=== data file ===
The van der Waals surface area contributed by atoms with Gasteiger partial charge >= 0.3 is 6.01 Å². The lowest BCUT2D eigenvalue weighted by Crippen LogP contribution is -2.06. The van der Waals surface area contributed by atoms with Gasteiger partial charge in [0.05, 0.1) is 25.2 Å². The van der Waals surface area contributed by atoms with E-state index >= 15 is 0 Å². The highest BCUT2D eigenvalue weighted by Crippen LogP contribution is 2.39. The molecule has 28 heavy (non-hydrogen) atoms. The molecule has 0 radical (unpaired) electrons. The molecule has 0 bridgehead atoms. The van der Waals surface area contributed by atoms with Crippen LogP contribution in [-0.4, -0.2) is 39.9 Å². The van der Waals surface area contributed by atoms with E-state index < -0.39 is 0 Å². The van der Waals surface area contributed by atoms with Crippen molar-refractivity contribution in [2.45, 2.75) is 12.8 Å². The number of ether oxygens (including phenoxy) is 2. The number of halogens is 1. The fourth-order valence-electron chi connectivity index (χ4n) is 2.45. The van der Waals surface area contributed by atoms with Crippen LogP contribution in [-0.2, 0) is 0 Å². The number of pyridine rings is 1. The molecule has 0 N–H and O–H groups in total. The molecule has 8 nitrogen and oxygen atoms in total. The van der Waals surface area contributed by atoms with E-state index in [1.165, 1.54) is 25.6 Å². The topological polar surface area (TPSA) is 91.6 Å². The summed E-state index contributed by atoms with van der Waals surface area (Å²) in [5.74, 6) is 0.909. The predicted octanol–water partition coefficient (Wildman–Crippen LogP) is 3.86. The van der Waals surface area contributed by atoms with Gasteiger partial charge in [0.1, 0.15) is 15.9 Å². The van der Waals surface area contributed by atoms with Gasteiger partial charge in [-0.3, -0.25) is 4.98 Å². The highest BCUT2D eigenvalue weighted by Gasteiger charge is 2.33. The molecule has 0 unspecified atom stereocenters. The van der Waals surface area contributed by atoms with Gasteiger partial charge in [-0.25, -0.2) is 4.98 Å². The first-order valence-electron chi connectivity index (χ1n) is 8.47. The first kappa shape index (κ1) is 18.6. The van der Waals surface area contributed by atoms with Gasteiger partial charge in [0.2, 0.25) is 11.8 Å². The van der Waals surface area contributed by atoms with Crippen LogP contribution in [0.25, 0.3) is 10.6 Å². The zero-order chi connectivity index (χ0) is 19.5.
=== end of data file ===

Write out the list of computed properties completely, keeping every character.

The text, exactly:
The van der Waals surface area contributed by atoms with Gasteiger partial charge >= 0.3 is 6.01 Å². The lowest BCUT2D eigenvalue weighted by Crippen LogP contribution is -2.06. The van der Waals surface area contributed by atoms with Gasteiger partial charge in [0.05, 0.1) is 25.2 Å². The van der Waals surface area contributed by atoms with E-state index >= 15 is 0 Å². The highest BCUT2D eigenvalue weighted by Crippen LogP contribution is 2.39. The molecule has 28 heavy (non-hydrogen) atoms. The molecule has 0 radical (unpaired) electrons. The molecule has 0 bridgehead atoms. The van der Waals surface area contributed by atoms with Crippen LogP contribution in [-0.4, -0.2) is 39.9 Å². The van der Waals surface area contributed by atoms with E-state index < -0.39 is 0 Å². The van der Waals surface area contributed by atoms with Crippen molar-refractivity contribution in [2.45, 2.75) is 12.8 Å². The number of ether oxygens (including phenoxy) is 2. The number of halogens is 1. The fourth-order valence-electron chi connectivity index (χ4n) is 2.45. The van der Waals surface area contributed by atoms with Crippen LogP contribution in [-0.2, 0) is 0 Å². The number of pyridine rings is 1. The molecule has 0 N–H and O–H groups in total. The molecule has 8 nitrogen and oxygen atoms in total. The van der Waals surface area contributed by atoms with E-state index in [1.165, 1.54) is 25.6 Å². The topological polar surface area (TPSA) is 91.6 Å². The summed E-state index contributed by atoms with van der Waals surface area (Å²) in [5.74, 6) is 0.909. The predicted octanol–water partition coefficient (Wildman–Crippen LogP) is 3.86. The van der Waals surface area contributed by atoms with Gasteiger partial charge in [0.1, 0.15) is 15.9 Å². The van der Waals surface area contributed by atoms with Gasteiger partial charge in [-0.3, -0.25) is 4.98 Å². The highest BCUT2D eigenvalue weighted by Gasteiger charge is 2.33. The molecule has 0 unspecified atom stereocenters. The van der Waals surface area contributed by atoms with Gasteiger partial charge in [-0.25, -0.2) is 4.98 Å². The first-order valence-electron chi connectivity index (χ1n) is 8.47. The first kappa shape index (κ1) is 18.6. The van der Waals surface area contributed by atoms with Gasteiger partial charge in [0.2, 0.25) is 11.8 Å². The van der Waals surface area contributed by atoms with Crippen LogP contribution in [0.25, 0.3) is 10.6 Å². The zero-order chi connectivity index (χ0) is 19.5.